In the last installment of this series, we looked at how Google may be using phrase based indexing to use the fact that many phrases often tend to co-occur with other phrases within the content of web pages, to re-rank those pages. When we look at phrases, we also need to drill down to a special set of phrases describing named entities, or specific people, places, or things. In addition to trying to understand which phrases might tend to co-occur with those named entities, the search engines may look to other sources such as Wikipedia, Freebase from Metaweb, the Internet Movie Database (IMDB), and different map databases to attempt to understand when a phrase indicates an actual (or fictional) entity and may perform named entity detection on queries searching for those pages
Google, Bing, and Yahoo all look for named entities on web pages and in search queries, and will use their named entity detection to do things like answer questions such as “where was Barack Obama born?” This type of named entity detection is having an increased role in Search.
Continue reading “10 Most Important SEO Patents: Part 6 – Named Entity Detection in Queries”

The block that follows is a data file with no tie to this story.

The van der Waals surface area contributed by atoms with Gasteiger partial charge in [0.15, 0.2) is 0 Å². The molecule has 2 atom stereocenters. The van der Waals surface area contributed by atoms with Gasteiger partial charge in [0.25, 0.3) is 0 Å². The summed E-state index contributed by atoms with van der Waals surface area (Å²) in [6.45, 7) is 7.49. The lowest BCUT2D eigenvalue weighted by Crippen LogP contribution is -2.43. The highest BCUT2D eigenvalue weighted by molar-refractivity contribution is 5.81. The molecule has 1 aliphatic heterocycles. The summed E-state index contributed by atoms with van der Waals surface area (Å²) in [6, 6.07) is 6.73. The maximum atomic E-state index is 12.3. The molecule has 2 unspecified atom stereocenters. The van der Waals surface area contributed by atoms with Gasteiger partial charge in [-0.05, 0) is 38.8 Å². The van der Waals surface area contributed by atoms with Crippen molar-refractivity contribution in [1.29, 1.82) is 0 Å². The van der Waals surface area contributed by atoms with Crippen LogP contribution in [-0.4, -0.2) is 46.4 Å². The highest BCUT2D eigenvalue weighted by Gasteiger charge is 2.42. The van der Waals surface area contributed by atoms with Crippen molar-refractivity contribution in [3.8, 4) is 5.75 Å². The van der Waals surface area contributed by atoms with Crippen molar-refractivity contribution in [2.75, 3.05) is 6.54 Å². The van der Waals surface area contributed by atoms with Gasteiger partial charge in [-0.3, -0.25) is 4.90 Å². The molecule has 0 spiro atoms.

Looks like Google and IBM are working together again to build up Google’s patent portfolio, from an update at the United States Patent and Trademark Office (USPTO) patent assignment database. Details beyond the actual patents involved aren’t known yet. The last couple of times I wrote about large patent transactions between Google and IBM this past July and September, Google ended up sending out emails a few hours after my posts to a number of large media sites such as the New York Times, Bloomberg News, the Wall Street Journal, and a number of others disclosing the acquisitions. We’ll see if they do that again.
The last week of 2011, Google acquired 188 granted patents and 29 published pending patent applications from IBM, according to the USPTO assignment database, with an execution data on the assignment of the patents on December 28, 2011, in a deal that was officially recorded at the patent office on December 30, 2011.
The patents cover a broad range of topics, such as presentation software, blade servers, data caching, server load balancing, network performance, video conferencing, email administration, and instant messaging applications. A number of the patents cover specific internet, phone, and mobile phone technologies as well.